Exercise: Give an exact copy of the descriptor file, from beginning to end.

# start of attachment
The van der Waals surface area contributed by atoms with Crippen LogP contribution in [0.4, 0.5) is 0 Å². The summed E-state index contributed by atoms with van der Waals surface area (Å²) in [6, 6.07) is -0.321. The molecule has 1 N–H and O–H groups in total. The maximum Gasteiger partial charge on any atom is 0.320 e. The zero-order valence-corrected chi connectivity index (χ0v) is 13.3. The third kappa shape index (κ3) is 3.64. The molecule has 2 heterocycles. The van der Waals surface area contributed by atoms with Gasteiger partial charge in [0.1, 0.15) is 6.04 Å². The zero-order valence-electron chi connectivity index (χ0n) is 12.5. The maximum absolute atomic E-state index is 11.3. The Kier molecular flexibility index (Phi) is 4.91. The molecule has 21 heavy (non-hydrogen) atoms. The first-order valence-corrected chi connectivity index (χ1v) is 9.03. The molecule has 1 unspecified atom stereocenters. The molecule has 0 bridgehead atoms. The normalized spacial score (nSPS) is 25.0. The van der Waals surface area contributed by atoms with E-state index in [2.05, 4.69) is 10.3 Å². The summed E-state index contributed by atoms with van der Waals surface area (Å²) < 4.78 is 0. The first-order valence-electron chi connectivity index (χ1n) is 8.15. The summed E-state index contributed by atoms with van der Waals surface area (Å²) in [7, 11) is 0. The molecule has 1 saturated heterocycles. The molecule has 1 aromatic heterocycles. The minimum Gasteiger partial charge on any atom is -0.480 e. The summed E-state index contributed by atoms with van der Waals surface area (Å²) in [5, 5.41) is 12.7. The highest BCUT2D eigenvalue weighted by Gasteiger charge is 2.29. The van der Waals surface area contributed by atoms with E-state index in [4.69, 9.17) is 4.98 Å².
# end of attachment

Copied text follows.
The van der Waals surface area contributed by atoms with Crippen LogP contribution in [0.4, 0.5) is 0 Å². The summed E-state index contributed by atoms with van der Waals surface area (Å²) in [6, 6.07) is -0.321. The molecule has 1 N–H and O–H groups in total. The maximum Gasteiger partial charge on any atom is 0.320 e. The zero-order valence-corrected chi connectivity index (χ0v) is 13.3. The third kappa shape index (κ3) is 3.64. The molecule has 2 heterocycles. The van der Waals surface area contributed by atoms with Gasteiger partial charge in [0.1, 0.15) is 6.04 Å². The zero-order valence-electron chi connectivity index (χ0n) is 12.5. The maximum absolute atomic E-state index is 11.3. The Kier molecular flexibility index (Phi) is 4.91. The molecule has 21 heavy (non-hydrogen) atoms. The first-order valence-corrected chi connectivity index (χ1v) is 9.03. The molecule has 1 unspecified atom stereocenters. The molecule has 0 bridgehead atoms. The normalized spacial score (nSPS) is 25.0. The van der Waals surface area contributed by atoms with E-state index in [2.05, 4.69) is 10.3 Å². The summed E-state index contributed by atoms with van der Waals surface area (Å²) < 4.78 is 0. The first-order valence-electron chi connectivity index (χ1n) is 8.15. The summed E-state index contributed by atoms with van der Waals surface area (Å²) in [7, 11) is 0. The molecule has 1 saturated heterocycles. The molecule has 1 aromatic heterocycles. The minimum Gasteiger partial charge on any atom is -0.480 e. The summed E-state index contributed by atoms with van der Waals surface area (Å²) in [5, 5.41) is 12.7. The highest BCUT2D eigenvalue weighted by Gasteiger charge is 2.29. The van der Waals surface area contributed by atoms with E-state index in [4.69, 9.17) is 4.98 Å².